Whilst the House of Commons provides an arena for the main parties to squabble and disagree on most things, politics and the workplace don’t always mix well.
Topics such as Immigration, Brexit, Education and the NHS are expected to feature prominently in the election manifesto pledges of all parties.
But whilst these sensitive issues can spark healthy debates and passion in the workplace, they also have the potential to trigger extreme views which can cause offence, leave emotions running high and create division.
So how can you prepare for and handle political conflict in the workplace in the weeks leading up to the General Election to ensure it doesn’t compromise productivity and harmony in the working environment? Juliet Hailstone from MHR provides five useful tips for managers.
Understand and respect the roots of conflict
It is useful to understand why conflict arises – usually from two parties having different objectives, different opinions, different interpretations of a situation, or different views of what constitutes acceptable behaviour.
Regardless of which party each member of staff supports, whether it’s the Conservatives, Labour, UKIP, Liberal Democrats or the Green Party, it is important to respect their views.
You may not agree with everything they say but you need to understand that to them, their view is correct and is rooted in inherited and developed life influences that you will probably never understand.
Political discussion is often an emotionally rooted affair, with strong ideological roots, possible immediate impact on family situations, even immediate impact on work situations and living standards.
Lead by example and foster positive conditions
The one thing about politics is that nobody is correct, it’s all a matter of opinion about how the country should be managed and run.
Whilst you need to be aware of the conflicting opinions that can arise from political discussions and how to deal with these, focus on the positives.
If everybody held the same opinion about politics in your workplace, it would be very dull place, so use the opportunity for workers to engage in meaningful conversations and embrace different viewpoints.
Encouraging debate in the workplace is a great way to nurture passion and mutual respect within your team.
Don’t be afraid to get involved yourself. If you’re in a senior role, your colleagues will naturally be interested in your viewpoint, especially if your opinions on specific policies are work related.
Reiterate your people policy
In the context of HR and political discussion, it is wise to ensure that everyone is aware of the boundaries – what is acceptable and what is not.
This is achievable without having to introduce a new policy on political activity or compromising a culture of trust and openness.
Take the time out to discuss your company values with employees, and make a conscious effort to mention the importance of respect between colleagues.
A simple conversation reaffirming your people policy will provide you, as an employer, with protection and reassurance, whilst acting as a gentle reminder to everyone.
If you have individuals in the workplace who are keen political activists have a quiet word to ensure they don’t campaign during working hours, wear political slogans and badges in the office and use company equipment and communication tools to voice their party allegiance and garner voters.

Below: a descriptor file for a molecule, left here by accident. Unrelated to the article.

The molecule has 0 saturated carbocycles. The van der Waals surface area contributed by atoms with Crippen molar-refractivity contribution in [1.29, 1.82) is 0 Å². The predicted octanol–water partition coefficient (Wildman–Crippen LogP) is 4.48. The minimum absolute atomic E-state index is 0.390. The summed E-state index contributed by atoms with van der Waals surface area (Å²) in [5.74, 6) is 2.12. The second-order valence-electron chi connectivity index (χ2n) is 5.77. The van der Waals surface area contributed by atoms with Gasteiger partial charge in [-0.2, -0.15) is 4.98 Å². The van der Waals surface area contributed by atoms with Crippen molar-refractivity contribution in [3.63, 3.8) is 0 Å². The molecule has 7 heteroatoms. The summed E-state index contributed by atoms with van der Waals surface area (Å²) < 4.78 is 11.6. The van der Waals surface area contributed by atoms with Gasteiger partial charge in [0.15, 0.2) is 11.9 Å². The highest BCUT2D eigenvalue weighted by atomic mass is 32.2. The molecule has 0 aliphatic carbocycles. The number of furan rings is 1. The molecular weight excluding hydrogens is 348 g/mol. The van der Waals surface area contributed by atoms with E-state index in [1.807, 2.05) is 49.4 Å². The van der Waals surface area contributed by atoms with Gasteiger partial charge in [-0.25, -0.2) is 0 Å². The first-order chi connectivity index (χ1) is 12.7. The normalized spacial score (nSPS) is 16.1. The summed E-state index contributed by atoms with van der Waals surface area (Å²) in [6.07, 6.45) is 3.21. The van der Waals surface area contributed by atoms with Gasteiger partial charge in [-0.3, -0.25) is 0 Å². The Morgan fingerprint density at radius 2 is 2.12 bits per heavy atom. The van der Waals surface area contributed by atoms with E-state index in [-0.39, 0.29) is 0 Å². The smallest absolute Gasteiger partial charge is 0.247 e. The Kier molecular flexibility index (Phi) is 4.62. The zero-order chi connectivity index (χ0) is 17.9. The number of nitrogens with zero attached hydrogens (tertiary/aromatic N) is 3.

It is also worth reminding staff of their responsibilities, especially when speaking to customers and suppliers, as these could align the company in a way it feels is inappropriate.
Advise employees to tread carefully on social media
Whilst you can’t stop employees from expressing their political views outside of work, it is advisable to ask employees to be extra careful on social media.
In the run up to the election, social media channels such as Twitter, Facebook and Instagram will be bursting with opinions, memes and articles aimed at stirring emotion and shaping views.
Employees need to be mindful of who their followers are on social media and be cautious when ‘liking’ and ‘sharing’ content on their timelines, so not to cause offence.
A lot of people habitually click ‘Like’ and ‘Share’ posts from friends without opening the content first, let alone digesting it and verifying its accuracy. The past 12 months has been awash with Fake News, remember!
Advise your employees to read all content and consider the consequences before expressing personal views on social media, and sharing content.
Be alert for signs of politically motivated harassment
Since the EU Referendum there has been an increase in race hate crimes and cases of racially motivated harassment against EU workers.
With immigration and Brexit likely to be at the forefront of political debates in the run up to the Election, it is critical that employees don’t overstep the mark with comments that can cause offence.
Any complaints of discrimination should be acted upon promptly and correctly by following your company grievance and disciplinary procedure.
Let’s be honest. You can’t stop politically charged discussions taking place in the office – it’s everywhere and would you really want to stop the sharing of views in your team / workplace anyway?
If people care, that is a positive thing. Provided discussions take place respectfully and within the boundaries set for courteous debate, there’s no reason why a politically engaged workforce shouldn’t be able to remain productive and harmonious.